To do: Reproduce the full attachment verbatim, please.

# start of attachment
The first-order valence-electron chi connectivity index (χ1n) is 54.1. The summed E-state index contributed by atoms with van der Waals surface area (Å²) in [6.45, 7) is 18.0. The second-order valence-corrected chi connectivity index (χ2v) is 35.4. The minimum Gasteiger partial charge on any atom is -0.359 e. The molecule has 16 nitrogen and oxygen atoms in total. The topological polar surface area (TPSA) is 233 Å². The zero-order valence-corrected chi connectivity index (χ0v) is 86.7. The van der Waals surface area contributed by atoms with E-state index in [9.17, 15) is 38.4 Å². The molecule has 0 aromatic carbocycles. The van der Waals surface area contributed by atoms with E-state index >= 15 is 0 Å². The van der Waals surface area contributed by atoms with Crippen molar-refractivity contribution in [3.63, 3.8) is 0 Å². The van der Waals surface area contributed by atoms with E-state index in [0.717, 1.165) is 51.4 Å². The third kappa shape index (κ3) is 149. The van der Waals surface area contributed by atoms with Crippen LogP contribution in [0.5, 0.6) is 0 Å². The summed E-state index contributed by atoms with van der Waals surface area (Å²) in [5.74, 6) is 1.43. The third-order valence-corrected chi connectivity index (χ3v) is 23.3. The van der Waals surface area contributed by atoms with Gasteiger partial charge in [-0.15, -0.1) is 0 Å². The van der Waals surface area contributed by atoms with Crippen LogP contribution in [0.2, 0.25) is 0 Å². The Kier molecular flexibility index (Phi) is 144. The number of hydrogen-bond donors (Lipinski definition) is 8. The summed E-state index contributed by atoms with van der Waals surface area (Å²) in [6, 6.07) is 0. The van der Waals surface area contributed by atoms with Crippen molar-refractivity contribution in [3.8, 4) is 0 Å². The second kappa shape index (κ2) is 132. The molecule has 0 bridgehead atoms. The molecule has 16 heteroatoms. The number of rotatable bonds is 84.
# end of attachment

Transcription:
The first-order valence-electron chi connectivity index (χ1n) is 54.1. The summed E-state index contributed by atoms with van der Waals surface area (Å²) in [6.45, 7) is 18.0. The second-order valence-corrected chi connectivity index (χ2v) is 35.4. The minimum Gasteiger partial charge on any atom is -0.359 e. The molecule has 16 nitrogen and oxygen atoms in total. The topological polar surface area (TPSA) is 233 Å². The zero-order valence-corrected chi connectivity index (χ0v) is 86.7. The van der Waals surface area contributed by atoms with E-state index in [9.17, 15) is 38.4 Å². The molecule has 0 aromatic carbocycles. The van der Waals surface area contributed by atoms with E-state index >= 15 is 0 Å². The van der Waals surface area contributed by atoms with Crippen molar-refractivity contribution in [3.63, 3.8) is 0 Å². The van der Waals surface area contributed by atoms with E-state index in [0.717, 1.165) is 51.4 Å². The third kappa shape index (κ3) is 149. The van der Waals surface area contributed by atoms with Crippen LogP contribution in [0.5, 0.6) is 0 Å². The summed E-state index contributed by atoms with van der Waals surface area (Å²) in [5.74, 6) is 1.43. The third-order valence-corrected chi connectivity index (χ3v) is 23.3. The van der Waals surface area contributed by atoms with Gasteiger partial charge in [-0.15, -0.1) is 0 Å². The van der Waals surface area contributed by atoms with Crippen LogP contribution in [0.2, 0.25) is 0 Å². The Kier molecular flexibility index (Phi) is 144. The number of hydrogen-bond donors (Lipinski definition) is 8. The summed E-state index contributed by atoms with van der Waals surface area (Å²) in [6, 6.07) is 0. The van der Waals surface area contributed by atoms with Crippen molar-refractivity contribution in [3.8, 4) is 0 Å². The second kappa shape index (κ2) is 132. The molecule has 0 bridgehead atoms. The molecule has 16 heteroatoms. The number of rotatable bonds is 84.